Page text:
STEVE INSKEEP, HOST:

Nestled in a barren, narrow valley in the Israeli-occupied West Bank, a small community of Palestinian herders was raising sheep and goats. They made salty cheese sold in town. They were doing this in an area that Israel long ago declared to be a closed military zone. Recently, NPR's Emily Harris paid them a visit, and as it turned out, she arrived just hours before the Israeli soldiers did.

(SOUNDBITE OF CAR ROLLING OVER ROCKS)

EMILY HARRIS, BYLINE: It's 20 minutes by four-wheel drive up a rocky canyon to Khirbet 'Ein Karzaliyah, a near-barren plain with a small spring. A handful of families live here, including more than a dozen children and over 700 sheep and goats.

(SOUNDBITE OF ANIMALS BAAING)

HARRIS: Meshchas Bne Menneh unzips the door to her home, a large tent on a sturdy square frame. She flicks on a battery-powered lamp and lights a propane burner for tea. Outside, children fill buckets of fresh milk.

(SOUNDBITE OF CHILDREN LAUGHING)

HARRIS: This land is in an Israeli military zone. The herders have been struggling with Israeli authorities off and on for a decade. In December, an Israeli court rejected their petition to stay. Meshchas Bne Menneh says the women and children live in town part of the year, but this is home, because of the sheep.

MESHCHAS BNE MENNEH: (Through translator) Our life is around the sheep. We have no other income source. This is our way of living.

HARRIS: The next morning, Israeli soldiers bulldozed the tents into tangled piles. Guy Inbar, spokesman for the Israeli administration in the West Bank, says the homes were put up without permits.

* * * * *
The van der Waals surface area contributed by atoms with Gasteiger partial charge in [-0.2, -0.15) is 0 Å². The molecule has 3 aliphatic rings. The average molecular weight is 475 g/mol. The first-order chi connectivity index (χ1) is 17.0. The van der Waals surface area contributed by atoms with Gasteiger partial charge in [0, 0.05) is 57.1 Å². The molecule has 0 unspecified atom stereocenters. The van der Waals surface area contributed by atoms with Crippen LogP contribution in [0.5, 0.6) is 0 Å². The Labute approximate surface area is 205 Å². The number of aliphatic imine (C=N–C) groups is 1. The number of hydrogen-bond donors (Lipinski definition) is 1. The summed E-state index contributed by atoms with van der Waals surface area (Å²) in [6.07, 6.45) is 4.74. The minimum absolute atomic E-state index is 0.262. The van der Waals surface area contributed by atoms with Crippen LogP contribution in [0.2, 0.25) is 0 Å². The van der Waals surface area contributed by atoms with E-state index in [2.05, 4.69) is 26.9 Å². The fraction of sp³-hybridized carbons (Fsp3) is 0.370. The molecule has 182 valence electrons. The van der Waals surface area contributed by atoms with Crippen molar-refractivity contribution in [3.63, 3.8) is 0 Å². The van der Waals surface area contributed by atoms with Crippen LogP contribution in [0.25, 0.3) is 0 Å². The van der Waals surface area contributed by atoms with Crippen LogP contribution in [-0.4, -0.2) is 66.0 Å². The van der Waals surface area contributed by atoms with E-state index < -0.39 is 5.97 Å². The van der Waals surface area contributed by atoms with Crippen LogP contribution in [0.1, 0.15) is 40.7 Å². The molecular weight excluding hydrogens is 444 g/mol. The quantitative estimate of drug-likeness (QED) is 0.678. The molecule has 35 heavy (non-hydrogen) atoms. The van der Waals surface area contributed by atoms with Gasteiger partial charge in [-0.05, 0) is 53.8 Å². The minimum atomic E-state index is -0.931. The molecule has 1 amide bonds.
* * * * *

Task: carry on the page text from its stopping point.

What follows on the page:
GUY INBAR: All of them were removed after the high court of justice had denied their petition and after the end of the 30 days that were given for appeals.

HARRIS: Later that day, Meshchas said the military came early.

MENNEH: (Through translator) We were trying to get our belongings out and dismantle our tent without really destroying it. They didn't allow us.

HARRIS: As she talks, Meshchas keeps doing what she does every day. She unwraps bundles of soft, fresh cheese, squeezes out extra water and wraps them up again. Belongings that weren't destroyed were arranged on a rug, like yesterday. Now, there were just no walls and no roof.

(SOUNDBITE OF HAMMERING)

HARRIS: But help arrived. The International Committee of the Red Cross put up new tents. Herder Atteyah Bne Menneh says the community's lawyer advised setting up these new tents at least a hundred yards away from the old sites.

ATTEYAH BNE MENNEH: (Through translator) Because if we build there, they can destroy immediately, because they already have the order. Here, it will take time. They will bring us the first paper, then the second, and our lawyer will also do something to buy time. And it could take two years.

HARRIS: Instead, it takes just four days until the military confiscated the Red Cross tents. The herder families spent that night under the stars and plan to stay in this valley. Emily Harris, NPR News.

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